McLennon writes that he was inspired to share the letter after meeting a fan following a Brockhampton show in Eugene, Oregon. "[She] told me that she appreciated my candid honesty about self-harm on some of the songs on our Saturation project, specifically 'TRIP'. As I heard her out, I could tell this was something she was still enduring and trying to navigate in the same ways I did."
Security and a line of fans forced them to end the conversation early, and McLennon was unable to locate her after the meet-and-greet. "I guess the reason I’m writing this letter is because if you ever do get the chance to stumble upon this, I want you to know what I wish somebody told me when I was going through my deepest darkest times with body dysmorphia and self-harm.
You are loved.
You are not alone."
His own struggles with self-harm were not obvious, McLennon admits. "On the surface level, I probably looked like an apathetic asshole who didn’t care for anybody’s issues, but I was really screaming behind scars and scabs that were so hardened you couldn’t see the raw skin beneath it."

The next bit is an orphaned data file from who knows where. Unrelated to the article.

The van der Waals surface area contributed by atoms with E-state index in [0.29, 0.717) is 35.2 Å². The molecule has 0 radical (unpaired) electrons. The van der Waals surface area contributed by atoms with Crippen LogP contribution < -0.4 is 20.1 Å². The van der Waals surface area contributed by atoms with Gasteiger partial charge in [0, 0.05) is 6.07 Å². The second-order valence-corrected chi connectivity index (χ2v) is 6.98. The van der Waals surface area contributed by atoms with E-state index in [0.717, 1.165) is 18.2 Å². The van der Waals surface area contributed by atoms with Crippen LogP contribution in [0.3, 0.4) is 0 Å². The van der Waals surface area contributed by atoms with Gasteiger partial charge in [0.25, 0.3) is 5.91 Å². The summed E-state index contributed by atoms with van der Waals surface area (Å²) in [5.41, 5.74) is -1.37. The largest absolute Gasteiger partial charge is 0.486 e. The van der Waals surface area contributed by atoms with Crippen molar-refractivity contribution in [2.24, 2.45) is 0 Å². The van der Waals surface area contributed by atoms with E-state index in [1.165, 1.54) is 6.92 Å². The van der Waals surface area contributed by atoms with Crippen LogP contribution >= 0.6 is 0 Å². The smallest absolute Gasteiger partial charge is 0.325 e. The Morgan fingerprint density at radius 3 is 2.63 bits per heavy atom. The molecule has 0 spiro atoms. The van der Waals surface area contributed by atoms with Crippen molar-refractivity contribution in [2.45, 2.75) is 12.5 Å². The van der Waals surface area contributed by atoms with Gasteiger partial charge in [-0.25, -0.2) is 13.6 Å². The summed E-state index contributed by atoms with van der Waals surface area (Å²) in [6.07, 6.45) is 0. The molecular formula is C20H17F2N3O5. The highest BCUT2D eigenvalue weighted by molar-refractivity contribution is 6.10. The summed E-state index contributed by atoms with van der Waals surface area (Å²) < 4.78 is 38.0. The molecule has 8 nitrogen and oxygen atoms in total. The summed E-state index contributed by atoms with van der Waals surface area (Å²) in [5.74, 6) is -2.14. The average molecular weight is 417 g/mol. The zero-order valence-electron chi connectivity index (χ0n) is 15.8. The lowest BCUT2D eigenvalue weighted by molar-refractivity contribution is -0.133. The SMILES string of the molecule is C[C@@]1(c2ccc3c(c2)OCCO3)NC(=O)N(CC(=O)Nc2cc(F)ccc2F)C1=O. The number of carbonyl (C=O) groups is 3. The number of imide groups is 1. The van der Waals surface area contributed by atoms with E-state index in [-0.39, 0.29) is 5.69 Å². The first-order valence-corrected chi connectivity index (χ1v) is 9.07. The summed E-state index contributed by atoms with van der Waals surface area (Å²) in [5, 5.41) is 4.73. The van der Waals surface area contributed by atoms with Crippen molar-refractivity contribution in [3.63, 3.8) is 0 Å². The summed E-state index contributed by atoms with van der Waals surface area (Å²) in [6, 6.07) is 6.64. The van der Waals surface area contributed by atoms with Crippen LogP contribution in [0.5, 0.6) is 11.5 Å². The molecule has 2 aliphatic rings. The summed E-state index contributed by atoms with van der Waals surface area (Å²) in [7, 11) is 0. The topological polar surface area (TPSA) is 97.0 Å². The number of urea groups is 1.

McLennon reveals that he hasn't self-harmed in four years. And while he hasn't fully recovered, he credits his fans for his progress. "My social anxiety is worse than ever, but I feel brave and strong enough to face it knowing that the people who support me love me as I am."
The letter concludes with a link to a free and anonymous chat room called What Will We Be?. McLennon describes the site on Twitter as "a place for you to vent."